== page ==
The digitalization of medicine and health information is changing healthcare today. Potentially, Big Data analytics allows diagnostics, therapy and the development of personalized medicines to provide unprecedented treatment options (video). Yet, the task is daunting: biomedical information is available in structured and unstructured formats; structured databases contain highly varying types of content (patient records, omics data, literature, device data, to name a few), and on top of that multiple data standards exist.
For various reasons, in healthcare, digitalization has been progressing slower than in other industries and organizations. In handling biomedical Big Data, privacy concerns and data security are high on the radar of all stakeholders, foremost the patient/consumer. This has led to a highly-regulated industry, which puts stringent limitations on the applications and methods used. There is considerable patient skepticism to some of the advances (example: telehealth). This is also not just a challenge about mining of Big Data with powerful algorithms to advance precision medicine, but also about digitalization in everyday practice, such as the question of how physicians and patients can already be supported by digital applications and content today. There is a need to “combine-to-mine”: to effectively bring all relevant information together – perhaps leading to predictive maintenance for patients.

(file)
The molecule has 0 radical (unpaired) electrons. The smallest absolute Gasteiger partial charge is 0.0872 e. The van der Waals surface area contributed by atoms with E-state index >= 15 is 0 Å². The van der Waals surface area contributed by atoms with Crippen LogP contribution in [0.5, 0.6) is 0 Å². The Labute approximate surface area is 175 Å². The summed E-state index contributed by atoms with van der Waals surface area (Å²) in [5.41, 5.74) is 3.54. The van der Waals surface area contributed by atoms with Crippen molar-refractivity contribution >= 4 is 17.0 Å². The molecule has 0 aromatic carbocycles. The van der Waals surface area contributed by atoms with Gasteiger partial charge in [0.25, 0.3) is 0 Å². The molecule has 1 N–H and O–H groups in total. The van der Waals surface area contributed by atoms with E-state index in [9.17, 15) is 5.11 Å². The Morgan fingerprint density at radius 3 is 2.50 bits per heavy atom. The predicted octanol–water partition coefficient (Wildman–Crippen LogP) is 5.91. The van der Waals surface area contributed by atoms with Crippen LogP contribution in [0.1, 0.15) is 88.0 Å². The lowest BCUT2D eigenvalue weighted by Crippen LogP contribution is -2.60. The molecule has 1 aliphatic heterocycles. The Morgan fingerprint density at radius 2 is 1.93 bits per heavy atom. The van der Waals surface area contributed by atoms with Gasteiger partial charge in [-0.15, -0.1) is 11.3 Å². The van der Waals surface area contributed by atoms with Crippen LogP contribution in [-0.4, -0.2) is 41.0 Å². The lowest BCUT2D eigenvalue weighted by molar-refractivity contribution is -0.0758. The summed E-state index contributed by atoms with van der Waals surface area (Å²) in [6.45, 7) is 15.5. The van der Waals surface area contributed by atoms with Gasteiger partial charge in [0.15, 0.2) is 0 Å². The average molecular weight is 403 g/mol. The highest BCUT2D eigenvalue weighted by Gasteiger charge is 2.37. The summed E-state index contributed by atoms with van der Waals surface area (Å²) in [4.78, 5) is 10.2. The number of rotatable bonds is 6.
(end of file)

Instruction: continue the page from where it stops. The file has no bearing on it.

Numerous opportunities are associated with this health-data revolution. Machine Learning and medicine seem to be made for each other. The integration (example: CBMed) and near-instant-response analytics across very large datasets (example CancerLinQ – video) can impact patient outcomes (while containing cost. Example Gustave Roussy), by supporting care-givers and researchers to test and discard hypotheses more quickly. Physicians want to be enabled to compare a patient to other similar patients, to learn from best practices for treatment from their peers, across large sets of parameters. Direct and real-time interaction between physician and patient is likewise becoming more important, allowing the physician to monitor and support a patient practically ‘live,’ instead of an interaction once every few weeks. Similarly, researchers want to interpret large datasets to find trends in drug-candidate behavior, treatment regimens and clinical trials. Methods and systems that facilitate these functionalities must be open, flexible and extensible, and must support and integrate with legacy tools and processes. They must also be adaptable to the digitalization maturity-level of an individual organization.